BRUSSELS - The European Union is set to impose a new round of sanctions against the inner circle of Syrian President Bashar al-Assad, as fresh clashes broke out across the country on Friday.
European foreign ministers meeting in Brussels are expected to impose a travel ban and asset freeze against several members of the president’s family, including his British-born wife, Asma al-Assad.
Mrs. Assad gained recent attention after emails obtained by Britain’s Guardian newspaper allegedly revealed that she went on large shopping sprees while Syria descended into violence. It is not clear if the ban would prevent her from traveling to Britain.
The EU has already responded to President Assad’s year-long bloody crackdown on dissent by imposing a broad range of sanctions, including a ban on Syrian oil imports and measures against its central bank.
Meanwhile, opposition activists reported continued violence on Friday. The British-based Syrian Observatory for Human Rights told VOA three Syrian army defectors were killed during heavy fighting in Azaz, near the border with Turkey. It also said that Syrian forces continued their assault on the central city of Homs - the site of a highly publicized siege earlier in the year.
Rights groups said at least 60 people were killed during violence on Thursday, one day after the United Nations Security Council called for the government and opponents to enact a peace plan proposed by a U.N. envoy.
Speaking in Malaysia Thursday, U.N. Secretary-General Ban Ki-moon said a Security Council statement has sent a “clear” message to the Syrian government and signals a “turning point” in the international community’s response to the crisis.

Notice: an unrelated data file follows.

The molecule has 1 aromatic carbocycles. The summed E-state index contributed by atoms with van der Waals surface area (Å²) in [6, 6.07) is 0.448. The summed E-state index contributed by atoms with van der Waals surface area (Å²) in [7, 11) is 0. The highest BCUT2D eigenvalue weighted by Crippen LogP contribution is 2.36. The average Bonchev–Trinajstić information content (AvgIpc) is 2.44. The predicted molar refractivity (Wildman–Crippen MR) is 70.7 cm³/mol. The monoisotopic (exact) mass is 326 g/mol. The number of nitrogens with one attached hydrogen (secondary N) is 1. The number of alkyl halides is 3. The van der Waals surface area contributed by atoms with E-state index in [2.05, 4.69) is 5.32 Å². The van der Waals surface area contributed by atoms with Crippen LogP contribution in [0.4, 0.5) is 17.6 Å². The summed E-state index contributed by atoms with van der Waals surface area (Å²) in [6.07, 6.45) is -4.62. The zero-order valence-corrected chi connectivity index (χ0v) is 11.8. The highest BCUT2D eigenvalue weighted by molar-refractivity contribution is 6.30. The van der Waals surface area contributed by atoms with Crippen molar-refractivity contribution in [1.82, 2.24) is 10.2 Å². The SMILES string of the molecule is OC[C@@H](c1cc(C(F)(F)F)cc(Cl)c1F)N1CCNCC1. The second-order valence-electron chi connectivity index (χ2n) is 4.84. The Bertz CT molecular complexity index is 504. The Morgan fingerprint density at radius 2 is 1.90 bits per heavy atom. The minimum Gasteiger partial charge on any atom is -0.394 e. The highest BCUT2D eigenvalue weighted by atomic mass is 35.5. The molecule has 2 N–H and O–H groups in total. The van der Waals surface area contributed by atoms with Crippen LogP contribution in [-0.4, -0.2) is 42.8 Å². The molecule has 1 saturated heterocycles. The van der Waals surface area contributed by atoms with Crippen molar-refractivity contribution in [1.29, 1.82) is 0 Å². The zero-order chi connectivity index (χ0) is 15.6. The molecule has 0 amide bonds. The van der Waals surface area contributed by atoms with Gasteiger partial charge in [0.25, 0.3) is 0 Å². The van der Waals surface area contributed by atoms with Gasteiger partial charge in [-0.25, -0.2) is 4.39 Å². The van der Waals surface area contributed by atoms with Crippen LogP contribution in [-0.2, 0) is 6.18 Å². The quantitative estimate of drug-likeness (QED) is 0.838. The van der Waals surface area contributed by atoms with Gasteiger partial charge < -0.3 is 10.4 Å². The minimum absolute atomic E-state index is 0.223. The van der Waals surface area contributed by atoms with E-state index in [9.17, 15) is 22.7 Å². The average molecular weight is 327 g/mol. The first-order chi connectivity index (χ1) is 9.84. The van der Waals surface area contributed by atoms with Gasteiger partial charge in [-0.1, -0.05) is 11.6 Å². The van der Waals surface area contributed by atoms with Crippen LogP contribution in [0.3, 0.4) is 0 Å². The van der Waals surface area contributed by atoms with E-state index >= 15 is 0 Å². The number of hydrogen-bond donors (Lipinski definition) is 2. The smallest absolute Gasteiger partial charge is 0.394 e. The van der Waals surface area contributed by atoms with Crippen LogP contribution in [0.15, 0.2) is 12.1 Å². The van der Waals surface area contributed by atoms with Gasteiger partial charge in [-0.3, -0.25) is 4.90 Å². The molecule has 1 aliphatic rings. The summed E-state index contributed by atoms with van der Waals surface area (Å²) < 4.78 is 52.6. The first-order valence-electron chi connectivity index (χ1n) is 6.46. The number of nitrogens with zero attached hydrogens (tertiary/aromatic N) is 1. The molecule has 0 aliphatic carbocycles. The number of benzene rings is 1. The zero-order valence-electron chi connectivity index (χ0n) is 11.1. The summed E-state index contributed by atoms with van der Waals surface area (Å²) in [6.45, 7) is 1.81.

“All the violence must stop. And, there should be a political negotiation, inclusive political negotiation for the resolution of this issue, in a way which can meet the aspiration of the Syrian people and also humanitarian access should be established,'’ he said.
The Security Council approved the so-called “presidential statement” Wednesday threatening Syria with unspecified “further steps” if international envoy Kofi Annan’s six-point peace proposal is rejected.
Activists welcomed the action. VOA spoke with a Syrian activist living in the United States, who prefers to remain anonymous. She says activists in Syria and abroad see the Security Council statement as a “successful step.”
“We see this as a very good step toward the right actions to stand with the Syrian people and also like a very good step to establish a transitional plan,” she said.
The United Nations says at least 8,000 people have been killed in the Assad government’s violent crackdown on the revolt, which began with peaceful protests and became increasingly militarized as army defectors attacked pro-Assad troops who assaulted civilians.
The international community will hold its second “Friends of Syria” meeting next month in Istanbul amid efforts to bring the year-long government crackdown to an end. The U.S. State Department announced Thursday that U.S. Secretary of State Hillary Clinton will attend the meeting on April 1.
Source: VOA News